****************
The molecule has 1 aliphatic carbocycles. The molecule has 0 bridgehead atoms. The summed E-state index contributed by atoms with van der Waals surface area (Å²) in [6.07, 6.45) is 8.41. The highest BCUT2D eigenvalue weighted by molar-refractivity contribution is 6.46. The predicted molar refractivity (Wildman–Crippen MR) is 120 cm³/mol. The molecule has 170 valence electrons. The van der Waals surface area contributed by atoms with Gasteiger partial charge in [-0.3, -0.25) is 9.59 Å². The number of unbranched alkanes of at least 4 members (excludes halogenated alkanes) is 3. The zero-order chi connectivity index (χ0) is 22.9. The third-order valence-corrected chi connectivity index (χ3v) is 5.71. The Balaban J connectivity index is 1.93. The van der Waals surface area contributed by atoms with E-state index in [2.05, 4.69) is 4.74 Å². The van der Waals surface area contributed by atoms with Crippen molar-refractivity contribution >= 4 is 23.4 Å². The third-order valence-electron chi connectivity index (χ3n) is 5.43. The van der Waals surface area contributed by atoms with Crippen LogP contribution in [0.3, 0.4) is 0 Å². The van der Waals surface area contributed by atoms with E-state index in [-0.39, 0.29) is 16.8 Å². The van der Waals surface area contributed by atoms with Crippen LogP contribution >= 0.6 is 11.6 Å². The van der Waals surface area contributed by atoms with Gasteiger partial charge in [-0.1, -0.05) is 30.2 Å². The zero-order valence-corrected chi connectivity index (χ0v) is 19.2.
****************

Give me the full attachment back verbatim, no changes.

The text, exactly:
The molecule has 1 aliphatic carbocycles. The molecule has 0 bridgehead atoms. The summed E-state index contributed by atoms with van der Waals surface area (Å²) in [6.07, 6.45) is 8.41. The highest BCUT2D eigenvalue weighted by molar-refractivity contribution is 6.46. The predicted molar refractivity (Wildman–Crippen MR) is 120 cm³/mol. The molecule has 170 valence electrons. The van der Waals surface area contributed by atoms with Gasteiger partial charge in [-0.3, -0.25) is 9.59 Å². The number of unbranched alkanes of at least 4 members (excludes halogenated alkanes) is 3. The zero-order chi connectivity index (χ0) is 22.9. The third-order valence-corrected chi connectivity index (χ3v) is 5.71. The Balaban J connectivity index is 1.93. The van der Waals surface area contributed by atoms with E-state index in [2.05, 4.69) is 4.74 Å². The van der Waals surface area contributed by atoms with Crippen molar-refractivity contribution >= 4 is 23.4 Å². The third-order valence-electron chi connectivity index (χ3n) is 5.43. The van der Waals surface area contributed by atoms with Crippen LogP contribution in [0.3, 0.4) is 0 Å². The van der Waals surface area contributed by atoms with E-state index in [-0.39, 0.29) is 16.8 Å². The van der Waals surface area contributed by atoms with Crippen LogP contribution >= 0.6 is 11.6 Å². The van der Waals surface area contributed by atoms with Gasteiger partial charge in [-0.1, -0.05) is 30.2 Å². The zero-order valence-corrected chi connectivity index (χ0v) is 19.2.